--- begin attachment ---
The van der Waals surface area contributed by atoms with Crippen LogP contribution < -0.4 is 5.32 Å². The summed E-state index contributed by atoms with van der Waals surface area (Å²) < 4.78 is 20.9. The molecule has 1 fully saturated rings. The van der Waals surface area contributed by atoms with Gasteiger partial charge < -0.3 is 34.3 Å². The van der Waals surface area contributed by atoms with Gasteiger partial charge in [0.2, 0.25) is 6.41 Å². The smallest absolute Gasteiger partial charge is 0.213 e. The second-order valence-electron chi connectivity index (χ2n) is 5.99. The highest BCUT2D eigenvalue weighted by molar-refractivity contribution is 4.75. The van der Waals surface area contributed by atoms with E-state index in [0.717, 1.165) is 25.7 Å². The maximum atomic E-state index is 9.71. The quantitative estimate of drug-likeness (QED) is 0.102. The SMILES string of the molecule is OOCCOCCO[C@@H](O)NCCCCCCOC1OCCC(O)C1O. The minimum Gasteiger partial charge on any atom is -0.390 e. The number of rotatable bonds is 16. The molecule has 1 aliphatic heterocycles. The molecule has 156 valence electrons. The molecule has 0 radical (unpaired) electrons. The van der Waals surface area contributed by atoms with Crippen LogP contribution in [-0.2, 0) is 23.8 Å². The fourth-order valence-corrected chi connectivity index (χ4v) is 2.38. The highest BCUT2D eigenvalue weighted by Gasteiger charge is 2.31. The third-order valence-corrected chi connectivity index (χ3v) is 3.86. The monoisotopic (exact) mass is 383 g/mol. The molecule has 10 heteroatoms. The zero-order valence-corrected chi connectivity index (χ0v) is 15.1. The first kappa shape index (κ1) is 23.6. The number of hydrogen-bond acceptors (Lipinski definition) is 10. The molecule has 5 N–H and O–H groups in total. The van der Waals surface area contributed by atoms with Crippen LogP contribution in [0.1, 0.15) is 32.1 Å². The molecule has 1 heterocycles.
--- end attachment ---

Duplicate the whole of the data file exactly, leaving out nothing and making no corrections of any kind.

The van der Waals surface area contributed by atoms with Crippen LogP contribution < -0.4 is 5.32 Å². The summed E-state index contributed by atoms with van der Waals surface area (Å²) < 4.78 is 20.9. The molecule has 1 fully saturated rings. The van der Waals surface area contributed by atoms with Gasteiger partial charge < -0.3 is 34.3 Å². The van der Waals surface area contributed by atoms with Gasteiger partial charge in [0.2, 0.25) is 6.41 Å². The smallest absolute Gasteiger partial charge is 0.213 e. The second-order valence-electron chi connectivity index (χ2n) is 5.99. The highest BCUT2D eigenvalue weighted by molar-refractivity contribution is 4.75. The van der Waals surface area contributed by atoms with E-state index in [0.717, 1.165) is 25.7 Å². The maximum atomic E-state index is 9.71. The quantitative estimate of drug-likeness (QED) is 0.102. The SMILES string of the molecule is OOCCOCCO[C@@H](O)NCCCCCCOC1OCCC(O)C1O. The minimum Gasteiger partial charge on any atom is -0.390 e. The number of rotatable bonds is 16. The molecule has 1 aliphatic heterocycles. The molecule has 156 valence electrons. The molecule has 0 radical (unpaired) electrons. The van der Waals surface area contributed by atoms with Crippen LogP contribution in [-0.2, 0) is 23.8 Å². The fourth-order valence-corrected chi connectivity index (χ4v) is 2.38. The highest BCUT2D eigenvalue weighted by Gasteiger charge is 2.31. The third-order valence-corrected chi connectivity index (χ3v) is 3.86. The monoisotopic (exact) mass is 383 g/mol. The molecule has 10 heteroatoms. The zero-order valence-corrected chi connectivity index (χ0v) is 15.1. The first kappa shape index (κ1) is 23.6. The number of hydrogen-bond acceptors (Lipinski definition) is 10. The molecule has 5 N–H and O–H groups in total. The van der Waals surface area contributed by atoms with Crippen LogP contribution in [0.1, 0.15) is 32.1 Å². The molecule has 1 heterocycles.